I read an article recently that claimed there is a silver lining behind all the dangerous weather this summer: that it’s showing the weaknesses in the infrastructure. I suppose that could be considered a positive side effect of the weather-damaged roads and bridges and such, but as comforting as that thought might be, it doesn’t seem like a good payoff. If the things that were damaged are rebuilt to be stronger and better, and if other places that didn’t have to deal with the damage takes measures prevent damage from happening, it might be a good thing. But that’s a lot of ifs.
Although I am not one to go looking for silver linings — they smack too much of positive-thinking phoniness — perhaps I should accept my wind-scorched grass in the same vein: treat it as if the damage to my lawn merely showed up the areas that need special care. That’s assuming, of course, that the grass will grow back. Otherwise, there is no silver lining.
Still, it does seem as if there is a bit of greening in the scorched area. To be honest, I’m not sure I can trust my memory, and I was too discouraged those first few days to want to memorialize the brown swathe, so the green might be more a sign of my hopefulness than of actual repair.
Despite being discouraged, I am aware that sometimes setbacks don’t mean a whole lot. For example, when I bought my car, I got a lemon. There were many things wrong with it, and the dealer wouldn’t take my word for what was wrong. (The thing I most clearly remember was that the transmission screeched when I switched gears.) Every time I took it in, they told me in exaggeratedly patient tones I wasn’t used to the new car, the inference being I was young and female and didn’t know what I was doing. Most annoying of all, they underlined in my owner’s manual the section about how to shift. It wasn’t until a friend of a friend who loved to fight took the bug back to the dealer and got someone to actually drive it, that suddenly the light dawned on them. There was something wrong with the car! Apparently, a synchromesh had never been installed, the very part that allowed for ease of shifting. So they fixed that. Not long afterward, the clutch cable broke, and then . . . you get the picture.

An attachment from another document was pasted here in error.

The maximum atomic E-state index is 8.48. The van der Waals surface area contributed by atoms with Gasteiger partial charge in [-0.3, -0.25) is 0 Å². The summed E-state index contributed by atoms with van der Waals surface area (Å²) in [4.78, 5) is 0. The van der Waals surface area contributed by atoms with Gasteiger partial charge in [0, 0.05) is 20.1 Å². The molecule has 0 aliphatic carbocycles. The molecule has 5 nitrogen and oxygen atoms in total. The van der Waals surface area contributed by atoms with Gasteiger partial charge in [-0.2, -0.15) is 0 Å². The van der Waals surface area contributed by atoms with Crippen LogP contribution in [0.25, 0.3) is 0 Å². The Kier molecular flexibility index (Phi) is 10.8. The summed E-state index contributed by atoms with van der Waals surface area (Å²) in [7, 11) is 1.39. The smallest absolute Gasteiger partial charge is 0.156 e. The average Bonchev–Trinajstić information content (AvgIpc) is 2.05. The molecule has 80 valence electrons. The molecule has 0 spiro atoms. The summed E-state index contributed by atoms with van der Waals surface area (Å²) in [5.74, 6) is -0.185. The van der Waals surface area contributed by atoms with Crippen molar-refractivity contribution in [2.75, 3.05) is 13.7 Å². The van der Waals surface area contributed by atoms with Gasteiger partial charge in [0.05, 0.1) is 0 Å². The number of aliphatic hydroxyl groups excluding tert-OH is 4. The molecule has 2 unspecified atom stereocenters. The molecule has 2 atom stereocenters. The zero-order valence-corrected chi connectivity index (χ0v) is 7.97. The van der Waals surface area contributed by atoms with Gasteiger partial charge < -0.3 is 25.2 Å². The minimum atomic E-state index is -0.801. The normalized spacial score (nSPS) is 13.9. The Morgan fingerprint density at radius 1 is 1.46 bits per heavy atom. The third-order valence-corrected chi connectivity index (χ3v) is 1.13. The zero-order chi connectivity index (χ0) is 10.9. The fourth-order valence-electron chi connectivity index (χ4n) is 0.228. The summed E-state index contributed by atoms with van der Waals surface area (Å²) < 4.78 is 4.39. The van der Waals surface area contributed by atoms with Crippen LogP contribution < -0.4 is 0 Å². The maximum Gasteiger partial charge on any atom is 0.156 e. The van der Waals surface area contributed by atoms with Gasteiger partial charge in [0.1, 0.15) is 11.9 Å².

Yet here I am, still driving the same car fifty years later. I’m not sure what this particular story has to do with silver linings and dead grass, since it seems to fall more in the category of “you never know,” but it seemed to fit.
It’s funny that I seem to be acquiring a few VW Bug collectables when I still have the original vehicle, but I find these trinkets amusing. (Which is probably why they were gifted to me.)
I suppose in years to come, I’ll look back on this situation with grass in the same way I look back on my “lemon,” but for now, I am just hoping that with special care, the grass will cure itself. If that can be considered a silver lining, well, then, so be it.
What if God decided S/He didn’t like how the world turned out, and turned it over to a development company from the planet Xerxes for re-creation? Would you survive? Could you survive?
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June 18, 2022 at 5:47 pm
My guess is the grass will come back, with or without special care. Grass was around long before us, and will be around long after we’re gone. It knows how to survive drought, and how to thrive when the drought ends.
The silver lining for me is the resilience of the grass inspires us to deal with adversity as it comes.
June 18, 2022 at 7:39 pm
Now that’s a silver lining I can accept!
June 19, 2022 at 12:24 am
Please stay optimistic with plants. With your observation and by nature plants survive with hard times. The workers killed one of my plant but as optimistic I continue to kept it in good condition. It has survived ( after three weeks) I started to find again the leaves started to grow so I was very surprised and satisfied with the survival capacity of the plant.
There is lots of preconceptions and prejudices ideas men with women (with cars) or woman with men often it is very sad sometimes life is like that.